See Lincoln Mark for a complete overview of the Lincoln Mark Series.
The Lincoln Continental Mark V was a large coupe sold by Lincoln, the Ford Motor Company's luxury division, between the 1977 and 1979 model years. The Mark V was a restyled Mark IV, replacing that car's more rounded styling with a more squared-off, sharp-edged look that was the new automotive fashion. The standard engine was now the Ford 400 in³ (6.6 L) small-block engine instead of the 460 in³ (7.5 L) Ford 385 engine, but the latter was available as an option everywhere but in California in the first two years of production. Designer Editions included models named after influential designers of the likes of Bill Blass, Cartier, Givenchy, and Pucci, each featuring a unique option package and exterior and interior colors. One unique feature of the Bill Blass edition was a "carriage" roof design. This vinyl top configuration gave a "convertible top" look to the car. A humorous anecdote to the Bill Blass edition is that it had a nautical theme having small anchors detailed in the pin striping and the Bill Blass logo of the time and the fact that most large cars from this era are referred to as "land yachts". All 1977-1979 Lincoln Continentals feature a Cartier clock.
The Mark V was tested by Germany's car magazine "Auto, Motor und Sport" in 1977 and to this day (2005) holds the record as the least fuel efficient car ever tested by them, averaging no more than 7 mpg and giving only an (extrapolated) 3.5 mpg under full acceleration.
Lincoln, with the Mark V and Continental, held out for the giant American car longer than anyone else, but after 1979 it would not be possible. Ford came dangerously close to violating the Corporate Average Fuel Economy laws that year, and subsequent models would be substantially smaller.
To set it apart from the ordinary Marks, the Diamond Jubilee was available in just two colors: Diamond Blue and Jubilee Gold. Whichever color you chose, it would be repeated throughout the car. In addition to the special Clearcoat paint, the vinyl-insert bodyside moldings, vertical bars on the grille, bumper guards and rub strips, turbine-style cast aluminum wheels, grille ornament, and padded vinyl deck lid kickup with matching vinyl-insert lock cover were all coordinated.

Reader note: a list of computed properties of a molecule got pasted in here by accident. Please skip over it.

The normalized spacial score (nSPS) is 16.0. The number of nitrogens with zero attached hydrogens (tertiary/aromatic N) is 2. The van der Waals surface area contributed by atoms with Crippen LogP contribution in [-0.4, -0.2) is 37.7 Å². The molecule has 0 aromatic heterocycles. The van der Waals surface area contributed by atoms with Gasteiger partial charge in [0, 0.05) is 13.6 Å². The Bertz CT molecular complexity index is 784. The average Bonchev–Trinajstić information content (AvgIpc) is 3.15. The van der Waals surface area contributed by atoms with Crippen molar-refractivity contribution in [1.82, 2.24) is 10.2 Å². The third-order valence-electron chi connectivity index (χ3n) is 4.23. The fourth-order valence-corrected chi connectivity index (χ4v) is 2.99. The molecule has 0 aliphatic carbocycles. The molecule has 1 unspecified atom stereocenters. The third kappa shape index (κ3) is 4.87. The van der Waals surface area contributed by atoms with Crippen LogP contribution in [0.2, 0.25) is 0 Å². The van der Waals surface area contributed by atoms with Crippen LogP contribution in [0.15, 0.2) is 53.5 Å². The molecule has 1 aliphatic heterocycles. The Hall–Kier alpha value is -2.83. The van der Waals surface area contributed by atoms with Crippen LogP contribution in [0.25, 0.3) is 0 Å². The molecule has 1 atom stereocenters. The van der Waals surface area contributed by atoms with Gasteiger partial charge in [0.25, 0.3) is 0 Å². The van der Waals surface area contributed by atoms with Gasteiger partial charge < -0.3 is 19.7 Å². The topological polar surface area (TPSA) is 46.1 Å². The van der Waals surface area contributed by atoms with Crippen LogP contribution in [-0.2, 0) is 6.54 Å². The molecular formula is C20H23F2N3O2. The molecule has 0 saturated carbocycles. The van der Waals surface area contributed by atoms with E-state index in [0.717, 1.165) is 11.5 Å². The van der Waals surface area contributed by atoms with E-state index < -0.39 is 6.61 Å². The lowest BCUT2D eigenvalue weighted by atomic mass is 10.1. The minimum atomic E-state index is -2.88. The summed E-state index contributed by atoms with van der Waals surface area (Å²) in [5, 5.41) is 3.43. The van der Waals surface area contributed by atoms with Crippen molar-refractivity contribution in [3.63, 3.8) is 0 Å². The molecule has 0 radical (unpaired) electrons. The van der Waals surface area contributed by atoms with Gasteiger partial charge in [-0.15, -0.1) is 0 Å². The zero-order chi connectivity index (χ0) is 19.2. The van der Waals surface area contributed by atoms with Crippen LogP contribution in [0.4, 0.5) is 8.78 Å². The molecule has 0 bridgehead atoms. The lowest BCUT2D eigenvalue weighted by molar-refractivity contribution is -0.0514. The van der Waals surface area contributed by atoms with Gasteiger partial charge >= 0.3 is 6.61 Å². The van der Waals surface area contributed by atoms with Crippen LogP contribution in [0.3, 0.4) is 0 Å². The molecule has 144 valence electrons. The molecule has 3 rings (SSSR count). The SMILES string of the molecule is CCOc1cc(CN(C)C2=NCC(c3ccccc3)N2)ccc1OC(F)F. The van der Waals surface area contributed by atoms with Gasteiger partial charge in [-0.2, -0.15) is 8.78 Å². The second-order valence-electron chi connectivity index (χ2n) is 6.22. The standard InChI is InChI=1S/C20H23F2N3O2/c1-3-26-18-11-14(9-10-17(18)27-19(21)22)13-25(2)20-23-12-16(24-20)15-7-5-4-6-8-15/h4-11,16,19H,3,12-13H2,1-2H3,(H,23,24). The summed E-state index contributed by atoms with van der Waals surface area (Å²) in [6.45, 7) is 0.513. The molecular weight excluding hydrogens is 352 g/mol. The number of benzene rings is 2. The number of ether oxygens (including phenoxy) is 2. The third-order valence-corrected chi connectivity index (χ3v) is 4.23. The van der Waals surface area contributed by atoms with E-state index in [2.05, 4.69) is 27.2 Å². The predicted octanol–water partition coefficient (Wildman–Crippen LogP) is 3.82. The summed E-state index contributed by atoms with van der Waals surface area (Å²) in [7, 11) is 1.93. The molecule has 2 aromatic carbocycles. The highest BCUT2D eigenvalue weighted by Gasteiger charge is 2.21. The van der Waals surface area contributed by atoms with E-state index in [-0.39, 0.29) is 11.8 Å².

Interiors were the most luxurious ever installed to date by Lincoln in a production car. Also matching the exterior color scheme, the interior featured front bucket seats with a padded center console. The console provided extra storage, and came equipped with an umbrella built into the underside of the padded armrest. The seats were upholstered in luxury cloth with a unique sew style.
Other distinctions included padded leather in high wear areas of the interior, as well as wood inserts on the instrument panel, door trim panels, front seat backs, and console. All Diamond Jubilee Marks were supplied with a leather bound owner's manual and tool kit. The outside edges of the opera windows were also beveled, and featured Diamond Jubilee Script and a simulated diamond chip laminated between the glass. After delivery, the customer could choose to have his or her initials monogrammed on the doors, interrupting the bodyside stripes. Most Mark V optional features were standard on this car, including the new digital "Miles-To-Empty" fuel gauge that calculated approximately how far the car could be driven with the remaining fuel in the tank, based on fuel level, driving speed, and fuel consumption rate.
Midnight blue cloth bucket seats and a console were standard, however seats were also available in a choice of blue leather or white leather. A price reduction was provided for the leather-equipped cars, which did not include the console. Unique paint stripes on the bodyside and hood, as well as Collector's Series script on the rear roof quarters, gave the Collector's Series unique touches. Unlike other Mark V models, these cars did not include opera windows. Gold colored grille bars and a padded contoured decklid accent with matching vinyl insert also set it apart. Naturally, this, and the above-mentioned Diamond Jubilee Edition, remains the most collectible example of the late seventies Mark V. Actor Tom Selleck was used in media advertisements for the car; this was prior to his television fame as Magnum P.I. Being as fully optioned as the car was, naturally the retail price reflected this abundance. The "Collector's Series" option almost doubled the retail price of the standard Continental Mark V to almost $22,000 US dollars. This option package was also available on the Lincoln Continental sedan which boosted the retail price of that car to almost the same amount.